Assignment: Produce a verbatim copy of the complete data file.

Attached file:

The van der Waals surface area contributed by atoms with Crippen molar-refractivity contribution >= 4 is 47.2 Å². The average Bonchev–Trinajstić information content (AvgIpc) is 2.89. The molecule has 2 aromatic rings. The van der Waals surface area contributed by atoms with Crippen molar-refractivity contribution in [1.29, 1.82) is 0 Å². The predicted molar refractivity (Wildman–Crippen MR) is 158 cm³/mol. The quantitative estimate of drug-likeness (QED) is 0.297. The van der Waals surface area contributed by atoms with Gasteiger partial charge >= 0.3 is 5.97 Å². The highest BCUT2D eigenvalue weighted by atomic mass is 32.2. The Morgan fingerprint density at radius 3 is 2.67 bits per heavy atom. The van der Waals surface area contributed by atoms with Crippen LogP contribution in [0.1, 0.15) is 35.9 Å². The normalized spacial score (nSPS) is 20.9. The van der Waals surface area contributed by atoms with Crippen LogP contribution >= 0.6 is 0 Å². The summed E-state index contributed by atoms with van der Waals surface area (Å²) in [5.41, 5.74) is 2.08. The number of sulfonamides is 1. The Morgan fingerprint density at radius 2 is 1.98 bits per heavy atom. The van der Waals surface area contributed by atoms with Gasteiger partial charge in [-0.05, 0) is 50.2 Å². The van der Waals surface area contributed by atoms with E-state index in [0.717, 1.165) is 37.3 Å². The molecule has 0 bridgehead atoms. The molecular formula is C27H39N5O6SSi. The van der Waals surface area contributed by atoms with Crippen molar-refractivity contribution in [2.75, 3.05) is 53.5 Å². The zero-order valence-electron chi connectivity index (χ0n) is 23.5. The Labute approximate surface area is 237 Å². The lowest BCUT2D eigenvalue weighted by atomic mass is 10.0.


The van der Waals surface area contributed by atoms with Crippen molar-refractivity contribution >= 4 is 47.2 Å². The average Bonchev–Trinajstić information content (AvgIpc) is 2.89. The molecule has 2 aromatic rings. The van der Waals surface area contributed by atoms with Crippen molar-refractivity contribution in [1.29, 1.82) is 0 Å². The predicted molar refractivity (Wildman–Crippen MR) is 158 cm³/mol. The quantitative estimate of drug-likeness (QED) is 0.297. The van der Waals surface area contributed by atoms with Gasteiger partial charge >= 0.3 is 5.97 Å². The highest BCUT2D eigenvalue weighted by atomic mass is 32.2. The Morgan fingerprint density at radius 3 is 2.67 bits per heavy atom. The van der Waals surface area contributed by atoms with Crippen LogP contribution in [0.1, 0.15) is 35.9 Å². The normalized spacial score (nSPS) is 20.9. The van der Waals surface area contributed by atoms with Crippen LogP contribution >= 0.6 is 0 Å². The summed E-state index contributed by atoms with van der Waals surface area (Å²) in [5.41, 5.74) is 2.08. The number of sulfonamides is 1. The Morgan fingerprint density at radius 2 is 1.98 bits per heavy atom. The van der Waals surface area contributed by atoms with Gasteiger partial charge in [-0.05, 0) is 50.2 Å². The van der Waals surface area contributed by atoms with E-state index in [0.717, 1.165) is 37.3 Å². The molecule has 0 bridgehead atoms. The molecular formula is C27H39N5O6SSi. The van der Waals surface area contributed by atoms with Crippen molar-refractivity contribution in [2.75, 3.05) is 53.5 Å². The zero-order valence-electron chi connectivity index (χ0n) is 23.5. The Labute approximate surface area is 237 Å². The lowest BCUT2D eigenvalue weighted by atomic mass is 10.0.